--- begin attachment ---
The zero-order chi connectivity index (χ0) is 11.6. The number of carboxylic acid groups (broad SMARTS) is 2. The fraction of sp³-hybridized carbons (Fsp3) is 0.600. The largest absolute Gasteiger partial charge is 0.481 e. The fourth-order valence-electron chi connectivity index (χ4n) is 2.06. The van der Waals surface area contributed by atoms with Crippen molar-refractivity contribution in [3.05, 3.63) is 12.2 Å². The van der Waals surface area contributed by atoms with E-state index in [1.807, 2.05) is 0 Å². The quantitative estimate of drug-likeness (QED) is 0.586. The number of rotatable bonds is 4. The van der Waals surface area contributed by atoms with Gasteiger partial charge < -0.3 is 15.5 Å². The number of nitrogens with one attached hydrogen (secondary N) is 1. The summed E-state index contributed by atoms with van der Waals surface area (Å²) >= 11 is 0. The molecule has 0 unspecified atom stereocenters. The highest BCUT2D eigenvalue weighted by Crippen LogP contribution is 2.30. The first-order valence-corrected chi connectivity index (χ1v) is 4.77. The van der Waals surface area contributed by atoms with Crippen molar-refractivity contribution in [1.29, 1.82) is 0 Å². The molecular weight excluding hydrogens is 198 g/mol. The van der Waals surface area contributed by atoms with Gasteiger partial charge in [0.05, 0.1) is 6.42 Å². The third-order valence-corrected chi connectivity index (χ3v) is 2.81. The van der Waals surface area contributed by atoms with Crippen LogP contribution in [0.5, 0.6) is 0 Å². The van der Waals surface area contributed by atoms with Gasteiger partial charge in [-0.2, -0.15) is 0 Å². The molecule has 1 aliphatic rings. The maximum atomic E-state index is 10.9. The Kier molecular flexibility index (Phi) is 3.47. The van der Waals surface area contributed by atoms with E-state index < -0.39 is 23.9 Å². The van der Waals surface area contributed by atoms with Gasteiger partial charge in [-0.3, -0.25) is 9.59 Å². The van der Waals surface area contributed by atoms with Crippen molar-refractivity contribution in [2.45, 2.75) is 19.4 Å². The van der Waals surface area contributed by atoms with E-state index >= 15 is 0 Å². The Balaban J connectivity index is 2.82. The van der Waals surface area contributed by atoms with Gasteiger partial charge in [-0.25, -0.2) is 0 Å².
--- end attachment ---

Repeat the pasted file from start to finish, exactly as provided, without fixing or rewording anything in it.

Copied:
The zero-order chi connectivity index (χ0) is 11.6. The number of carboxylic acid groups (broad SMARTS) is 2. The fraction of sp³-hybridized carbons (Fsp3) is 0.600. The largest absolute Gasteiger partial charge is 0.481 e. The fourth-order valence-electron chi connectivity index (χ4n) is 2.06. The van der Waals surface area contributed by atoms with Crippen molar-refractivity contribution in [3.05, 3.63) is 12.2 Å². The van der Waals surface area contributed by atoms with E-state index in [1.807, 2.05) is 0 Å². The quantitative estimate of drug-likeness (QED) is 0.586. The number of rotatable bonds is 4. The van der Waals surface area contributed by atoms with Gasteiger partial charge < -0.3 is 15.5 Å². The number of nitrogens with one attached hydrogen (secondary N) is 1. The summed E-state index contributed by atoms with van der Waals surface area (Å²) >= 11 is 0. The molecule has 0 unspecified atom stereocenters. The highest BCUT2D eigenvalue weighted by Crippen LogP contribution is 2.30. The first-order valence-corrected chi connectivity index (χ1v) is 4.77. The van der Waals surface area contributed by atoms with Crippen molar-refractivity contribution in [1.29, 1.82) is 0 Å². The molecular weight excluding hydrogens is 198 g/mol. The van der Waals surface area contributed by atoms with Gasteiger partial charge in [0.05, 0.1) is 6.42 Å². The third-order valence-corrected chi connectivity index (χ3v) is 2.81. The van der Waals surface area contributed by atoms with Crippen LogP contribution in [0.5, 0.6) is 0 Å². The van der Waals surface area contributed by atoms with Gasteiger partial charge in [-0.2, -0.15) is 0 Å². The molecule has 1 aliphatic rings. The maximum atomic E-state index is 10.9. The Kier molecular flexibility index (Phi) is 3.47. The van der Waals surface area contributed by atoms with E-state index < -0.39 is 23.9 Å². The van der Waals surface area contributed by atoms with Gasteiger partial charge in [-0.3, -0.25) is 9.59 Å². The van der Waals surface area contributed by atoms with Crippen molar-refractivity contribution in [2.45, 2.75) is 19.4 Å². The van der Waals surface area contributed by atoms with E-state index >= 15 is 0 Å². The Balaban J connectivity index is 2.82. The van der Waals surface area contributed by atoms with Gasteiger partial charge in [-0.25, -0.2) is 0 Å².